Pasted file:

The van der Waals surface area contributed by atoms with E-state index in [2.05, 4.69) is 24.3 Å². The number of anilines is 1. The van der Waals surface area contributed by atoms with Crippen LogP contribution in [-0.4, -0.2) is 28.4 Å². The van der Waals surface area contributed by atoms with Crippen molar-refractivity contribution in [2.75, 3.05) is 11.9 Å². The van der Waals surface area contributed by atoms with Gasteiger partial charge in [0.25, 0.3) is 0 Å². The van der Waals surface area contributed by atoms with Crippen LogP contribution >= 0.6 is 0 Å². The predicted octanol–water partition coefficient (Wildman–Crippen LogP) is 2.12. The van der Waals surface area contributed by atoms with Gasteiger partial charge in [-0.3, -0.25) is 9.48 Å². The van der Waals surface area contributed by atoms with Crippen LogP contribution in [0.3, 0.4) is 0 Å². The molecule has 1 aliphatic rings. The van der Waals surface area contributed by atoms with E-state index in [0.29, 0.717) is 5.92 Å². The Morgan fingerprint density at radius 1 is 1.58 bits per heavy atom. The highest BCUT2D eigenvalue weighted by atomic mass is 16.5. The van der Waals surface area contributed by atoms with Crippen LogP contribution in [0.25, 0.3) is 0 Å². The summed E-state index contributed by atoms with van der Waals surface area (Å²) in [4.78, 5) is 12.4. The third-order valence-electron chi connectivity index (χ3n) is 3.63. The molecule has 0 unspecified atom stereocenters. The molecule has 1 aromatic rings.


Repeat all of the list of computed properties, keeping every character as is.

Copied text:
The van der Waals surface area contributed by atoms with E-state index in [2.05, 4.69) is 24.3 Å². The number of anilines is 1. The van der Waals surface area contributed by atoms with Crippen LogP contribution in [-0.4, -0.2) is 28.4 Å². The van der Waals surface area contributed by atoms with Crippen molar-refractivity contribution in [2.75, 3.05) is 11.9 Å². The van der Waals surface area contributed by atoms with Gasteiger partial charge in [0.25, 0.3) is 0 Å². The van der Waals surface area contributed by atoms with Crippen LogP contribution >= 0.6 is 0 Å². The predicted octanol–water partition coefficient (Wildman–Crippen LogP) is 2.12. The van der Waals surface area contributed by atoms with Gasteiger partial charge in [-0.3, -0.25) is 9.48 Å². The van der Waals surface area contributed by atoms with Crippen LogP contribution in [0.3, 0.4) is 0 Å². The molecule has 1 aliphatic rings. The van der Waals surface area contributed by atoms with E-state index in [0.29, 0.717) is 5.92 Å². The Morgan fingerprint density at radius 1 is 1.58 bits per heavy atom. The highest BCUT2D eigenvalue weighted by atomic mass is 16.5. The van der Waals surface area contributed by atoms with Crippen LogP contribution in [0.25, 0.3) is 0 Å². The summed E-state index contributed by atoms with van der Waals surface area (Å²) in [4.78, 5) is 12.4. The third-order valence-electron chi connectivity index (χ3n) is 3.63. The molecule has 0 unspecified atom stereocenters. The molecule has 1 aromatic rings.